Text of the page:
The Secret Service is searching for a Nigerian crime ring responsible for widespread unemployment benefit fraud.
They suspect the scammers stockpile stolen identity information, then use that information to trick state unemployment insurance programs. They estimate that the scammers have stolen hundreds of millions of dollars meant to help workers who lost their jobs during the pandemic.
Krebs On Security broke the news after accessing a memo sent to Secret Service field offices. The memo detailed how the scammers used large blocks of stolen personally identifiable information (PII) such as Social Security numbers to defraud state agencies.
Even worse, the scammers specifically used information stolen from first responders, teachers, and government employees. It’s possible that the stolen information is linked to the coronavirus phishing scam targeting similar groups. That scam involved sending fake coupons to government and hospital employees, as well as others, in order to steal their personal details.
The unemployment benefit scam has hit Washington State the hardest. However, the Secret Service memo warned that North Carolina, Massachusetts, Rhode Island, Oklahoma, Wyoming and Florida also experienced attacks.
“In the state of Washington, individuals residing out-of-state are receiving multiple ACH deposits from the State of Washington Unemployment Benefits Program, all in different individuals’ names with no connection to the account holder,” the Secret Service warned field agents.
Unemployment insurance agencies are some of the most vulnerable government offices right now. Many of them are using outdated software that hackers can exploit. Others lack the ability to weed out fraud through automatic alerts. For example, most state-level systems will allow scammers to register for unemployment benefits under multiple names with the same bank account or email address. That’s something that should be easy to catch, yet the systems simply aren’t capable.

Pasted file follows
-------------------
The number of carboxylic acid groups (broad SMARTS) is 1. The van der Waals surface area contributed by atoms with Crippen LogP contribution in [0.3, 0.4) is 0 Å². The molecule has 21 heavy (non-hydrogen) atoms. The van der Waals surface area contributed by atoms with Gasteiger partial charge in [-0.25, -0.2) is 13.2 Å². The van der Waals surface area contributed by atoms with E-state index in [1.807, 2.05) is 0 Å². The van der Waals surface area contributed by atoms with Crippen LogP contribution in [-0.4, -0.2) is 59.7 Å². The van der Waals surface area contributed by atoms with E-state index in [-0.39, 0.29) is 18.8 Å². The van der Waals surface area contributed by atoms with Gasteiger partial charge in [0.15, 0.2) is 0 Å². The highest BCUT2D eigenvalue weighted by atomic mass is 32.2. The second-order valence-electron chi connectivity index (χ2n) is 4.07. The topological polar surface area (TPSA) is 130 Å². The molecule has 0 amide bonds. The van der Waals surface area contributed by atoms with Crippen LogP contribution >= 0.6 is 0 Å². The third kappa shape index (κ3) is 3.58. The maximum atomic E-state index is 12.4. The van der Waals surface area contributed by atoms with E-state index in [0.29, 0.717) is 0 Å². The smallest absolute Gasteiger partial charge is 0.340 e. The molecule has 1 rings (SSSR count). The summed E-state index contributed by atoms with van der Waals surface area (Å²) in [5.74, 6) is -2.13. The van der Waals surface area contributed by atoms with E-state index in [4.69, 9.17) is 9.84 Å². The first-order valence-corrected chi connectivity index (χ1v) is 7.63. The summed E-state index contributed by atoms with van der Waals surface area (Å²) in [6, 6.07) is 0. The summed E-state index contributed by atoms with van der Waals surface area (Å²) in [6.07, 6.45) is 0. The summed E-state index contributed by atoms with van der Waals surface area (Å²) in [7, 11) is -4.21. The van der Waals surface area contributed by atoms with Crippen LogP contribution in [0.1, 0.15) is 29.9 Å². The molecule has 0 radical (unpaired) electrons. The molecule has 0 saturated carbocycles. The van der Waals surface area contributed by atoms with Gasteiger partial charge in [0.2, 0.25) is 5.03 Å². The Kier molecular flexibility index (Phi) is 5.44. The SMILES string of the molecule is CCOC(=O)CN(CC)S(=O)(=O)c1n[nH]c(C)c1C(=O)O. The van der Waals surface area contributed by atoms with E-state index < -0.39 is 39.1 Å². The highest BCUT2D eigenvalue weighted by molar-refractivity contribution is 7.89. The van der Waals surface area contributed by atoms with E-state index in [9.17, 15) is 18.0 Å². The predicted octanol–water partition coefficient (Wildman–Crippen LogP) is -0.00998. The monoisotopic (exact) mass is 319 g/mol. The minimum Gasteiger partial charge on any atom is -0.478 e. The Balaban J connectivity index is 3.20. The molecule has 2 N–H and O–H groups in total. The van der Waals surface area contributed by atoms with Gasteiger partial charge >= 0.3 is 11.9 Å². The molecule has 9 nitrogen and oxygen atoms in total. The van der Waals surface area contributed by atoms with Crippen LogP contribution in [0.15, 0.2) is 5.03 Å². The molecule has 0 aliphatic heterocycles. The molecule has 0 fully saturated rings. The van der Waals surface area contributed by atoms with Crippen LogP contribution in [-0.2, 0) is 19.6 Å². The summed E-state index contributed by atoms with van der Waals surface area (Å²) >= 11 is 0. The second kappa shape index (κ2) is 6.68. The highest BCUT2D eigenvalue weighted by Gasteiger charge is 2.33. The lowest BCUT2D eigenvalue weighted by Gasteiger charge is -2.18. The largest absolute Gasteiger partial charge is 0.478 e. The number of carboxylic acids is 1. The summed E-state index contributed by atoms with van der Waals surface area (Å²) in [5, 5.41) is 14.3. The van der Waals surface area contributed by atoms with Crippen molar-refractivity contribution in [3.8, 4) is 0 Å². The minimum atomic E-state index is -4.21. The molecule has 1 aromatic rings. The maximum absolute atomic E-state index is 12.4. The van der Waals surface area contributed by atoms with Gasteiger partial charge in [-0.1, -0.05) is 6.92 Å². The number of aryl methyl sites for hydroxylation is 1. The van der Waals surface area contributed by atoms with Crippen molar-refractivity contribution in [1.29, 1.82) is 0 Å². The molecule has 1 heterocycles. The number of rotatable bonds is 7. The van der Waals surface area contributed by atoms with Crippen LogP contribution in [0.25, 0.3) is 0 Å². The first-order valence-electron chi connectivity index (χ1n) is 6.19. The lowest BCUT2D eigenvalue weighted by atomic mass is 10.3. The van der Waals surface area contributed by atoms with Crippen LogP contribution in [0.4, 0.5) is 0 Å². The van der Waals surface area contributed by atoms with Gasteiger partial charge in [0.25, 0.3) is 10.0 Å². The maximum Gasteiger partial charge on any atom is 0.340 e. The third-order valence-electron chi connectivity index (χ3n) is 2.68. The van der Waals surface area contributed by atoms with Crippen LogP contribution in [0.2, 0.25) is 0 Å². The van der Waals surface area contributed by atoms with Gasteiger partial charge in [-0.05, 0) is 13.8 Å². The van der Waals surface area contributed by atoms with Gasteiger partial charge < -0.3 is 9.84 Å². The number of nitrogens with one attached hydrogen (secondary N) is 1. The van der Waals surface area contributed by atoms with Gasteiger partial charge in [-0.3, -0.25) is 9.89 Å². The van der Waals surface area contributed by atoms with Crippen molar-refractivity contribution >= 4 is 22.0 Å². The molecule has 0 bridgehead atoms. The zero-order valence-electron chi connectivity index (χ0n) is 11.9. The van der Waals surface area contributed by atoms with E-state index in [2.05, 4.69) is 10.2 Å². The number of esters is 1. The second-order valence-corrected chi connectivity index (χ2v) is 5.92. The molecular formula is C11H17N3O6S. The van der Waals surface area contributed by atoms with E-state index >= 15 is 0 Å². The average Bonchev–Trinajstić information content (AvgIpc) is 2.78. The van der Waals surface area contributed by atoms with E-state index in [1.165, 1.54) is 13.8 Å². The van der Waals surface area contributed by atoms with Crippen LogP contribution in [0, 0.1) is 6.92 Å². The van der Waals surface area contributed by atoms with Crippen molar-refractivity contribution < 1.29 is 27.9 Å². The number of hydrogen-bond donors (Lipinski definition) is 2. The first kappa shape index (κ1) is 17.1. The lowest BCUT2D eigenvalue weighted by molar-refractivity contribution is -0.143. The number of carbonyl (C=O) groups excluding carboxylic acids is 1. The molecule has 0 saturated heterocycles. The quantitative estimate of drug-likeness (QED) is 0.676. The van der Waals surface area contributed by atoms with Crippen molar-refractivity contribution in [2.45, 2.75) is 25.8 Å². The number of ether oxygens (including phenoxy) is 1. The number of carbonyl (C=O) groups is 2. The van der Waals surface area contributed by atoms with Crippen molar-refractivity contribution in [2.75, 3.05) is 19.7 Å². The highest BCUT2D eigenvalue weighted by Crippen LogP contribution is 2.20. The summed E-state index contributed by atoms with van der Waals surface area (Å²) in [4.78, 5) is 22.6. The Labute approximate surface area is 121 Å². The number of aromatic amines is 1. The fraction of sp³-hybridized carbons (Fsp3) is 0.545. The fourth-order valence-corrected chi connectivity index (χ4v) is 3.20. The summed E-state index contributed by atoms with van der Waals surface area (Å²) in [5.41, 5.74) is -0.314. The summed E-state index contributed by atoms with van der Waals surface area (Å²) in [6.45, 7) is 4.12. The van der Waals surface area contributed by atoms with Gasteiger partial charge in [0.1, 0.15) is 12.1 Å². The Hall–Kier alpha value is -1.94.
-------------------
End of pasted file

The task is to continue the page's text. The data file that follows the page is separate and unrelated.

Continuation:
With a record number of people out of work, many states are completely overwhelmed by new applications for unemployment benefits. Unfortunately, the spike in fake claims is causing delays and shutdowns for people who are legitimately in need.
In Washington, the state suspended unemployment payments for two days. They discovered more than $1.6 million went to fake claimants. The state’s Employment Security Department told The Seattle Times that fake claims increased by 2700% during the pandemic.
Washington is currently struggling to help out the 30% of the population without jobs. However, the scammers won’t stop their attacks as long as they can still target vulnerable systems.
“It is extremely likely every state is vulnerable to this scheme and will be targeted if they have not been already,” the Secret Service warned.